© 2014 Bill 'BADCO' Ott
Every Picture Tells A Story
*Make the best out of the bad
… just laugh it off...
You didn't ask to come here anyway*
Editors note: This is Covered Up Part 3. To view Part 1 click here and Part 2 click here
From an April 1st 2011 issue of National Dragster by Phil Burgess, recapping some of the earlier Golden Days of our sport reads the following...
“Middle Eliminator was won by the Lickliter Brothers A/Competition entry, a '57 Cadillac-powered '31 Austin driven by Pete Lickliter, of Staunton, Va. The A/C entry won the NATIONAL DRAGSTER Middle Eliminator award... a '60 Ford Falcon station wagon... over a field of seven class winners who had qualified to compete for the title.”
Now then... ever witness a news worthy event and see it later on the 6 O'clock News only to realize that what you'd just seen and heard ain't exactly the same as what you saw and heard earlier? “Happens all the time” you say. And it does. Facts get rearranged, names get misspelled, etc., etc. It's easy enough to do. Hell, sometimes the facts supplied by the actual participants in the event can be misrepresenting... or not exactly legit. Case in point...
When we last left Part 2 of this story, Competition Coupe stars Howard and Pete Lickliter, dragster owner Glenn Houlihan, and dragster builder, tuner, and driver Dick Swecker had all come to a sort of Gentleman's Agreement to replace the recently destroyed Lickliter's racer with the one owned by Houlihan and maintained and driven by Swecker.
Shouldn't be too much of a problem. The '31 Austin body was all that remained relatively intact from the ruins of the race car. So the body was delivered to Swecker's garage where knuckles were skinned and fingers were sliced but within a day or two the coupe body found itself perched atop the Houlihan/Swecker 96” Lyndwood chassied dragster. The cowl of the Austin didn't line up the cowl on the dragster. But what the Hell... it'd probably work and time was too short for any major body work to make it look pretty anyway. As can be borne out by the bright purple body(1) matched up against the matador red dragster.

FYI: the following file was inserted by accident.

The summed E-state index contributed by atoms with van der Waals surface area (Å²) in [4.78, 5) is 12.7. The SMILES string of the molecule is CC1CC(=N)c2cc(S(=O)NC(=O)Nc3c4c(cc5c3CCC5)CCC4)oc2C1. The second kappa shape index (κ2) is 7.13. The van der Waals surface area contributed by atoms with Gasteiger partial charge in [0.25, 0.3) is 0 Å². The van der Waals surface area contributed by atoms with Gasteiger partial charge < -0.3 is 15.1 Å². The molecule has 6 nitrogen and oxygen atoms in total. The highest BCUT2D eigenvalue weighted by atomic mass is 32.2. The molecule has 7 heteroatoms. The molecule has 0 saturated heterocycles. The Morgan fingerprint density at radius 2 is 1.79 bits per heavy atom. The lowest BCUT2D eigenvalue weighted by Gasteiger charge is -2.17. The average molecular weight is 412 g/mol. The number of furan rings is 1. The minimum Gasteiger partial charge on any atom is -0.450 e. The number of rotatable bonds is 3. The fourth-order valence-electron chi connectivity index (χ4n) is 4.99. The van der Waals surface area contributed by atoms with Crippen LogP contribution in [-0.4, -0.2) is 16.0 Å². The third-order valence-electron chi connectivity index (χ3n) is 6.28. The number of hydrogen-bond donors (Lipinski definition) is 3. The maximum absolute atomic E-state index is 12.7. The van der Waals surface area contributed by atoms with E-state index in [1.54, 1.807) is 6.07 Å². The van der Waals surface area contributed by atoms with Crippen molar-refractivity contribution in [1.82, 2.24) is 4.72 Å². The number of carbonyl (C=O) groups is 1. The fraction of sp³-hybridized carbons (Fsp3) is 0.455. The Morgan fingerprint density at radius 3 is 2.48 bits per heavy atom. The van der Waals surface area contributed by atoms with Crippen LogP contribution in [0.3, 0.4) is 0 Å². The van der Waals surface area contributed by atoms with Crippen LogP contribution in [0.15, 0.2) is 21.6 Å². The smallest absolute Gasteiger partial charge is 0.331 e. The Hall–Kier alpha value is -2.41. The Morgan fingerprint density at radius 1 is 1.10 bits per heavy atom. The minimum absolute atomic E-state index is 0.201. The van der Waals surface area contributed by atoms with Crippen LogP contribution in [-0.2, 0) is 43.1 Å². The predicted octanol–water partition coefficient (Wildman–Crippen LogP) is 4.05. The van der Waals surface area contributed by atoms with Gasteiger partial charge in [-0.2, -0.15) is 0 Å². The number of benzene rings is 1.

Before the blood had time to dry on crewman Sam Richardson's hand or David Fry's knuckles had lost that bluish tint, the dragster was loaded up on Swecker's trailer hooked to the back of Glen Houlihan's sharp '58 Chevy Impala convertible and whisked off to Detroit. I'm sure the boys all had visions of victory on their minds... as well as one hell of an excuse to get out of the house. But in their wildest of dreams, what was about to unfold was all but inconceivable. The barely 650 mile trip was relatively uneventful by 1960 non Interstate Highway standards. Speed traps and all.
Arriving at Detroit on Wednesday first stop was tech inspection. The tech boys weren't too happy about that gaping space between the coupe and the dragster cowls and proclaimed it would have to be fixed before they would be allowed to compete. A piece of flat sheet metal was scrounged up and hammered into something that 'Covered Up' the offending crevice. It was riveted to the Bantam body and a can of Rustoleum red added another shade of scarlet to the multi hued racer. It sure wasn't getting any prettier, but Tech was more than satisfied with the repair... so much so that they didn't even notice that as was written on the pre-entry card, the home built chassis had been replaced by a factory job and a blown Chrysler sat where a Cadillac was supposed to be. A feat to be mirrored almost some fifty years later by Lee Beard and the late Gary Ormsby. You folks remember the 'Terrible Towel' episode and how everyone's attention got diverted to a totally innocent feature?
So here we have an A/Competition Coupe that according to the pre-entry form was owned and built by Pete and Howard Lickliter (and driven by Pete) but due to a series of coincidences was in fact owned by Glen Houlihan and built, maintained, AND driven by Dick Swecker. And Dick was adamant about that. NOBODY drove that dragster except him. But one of the Lickliters told me himself he didn't have much confidence in a Lyndwood chassis anyway.(2)
Continued on next page...
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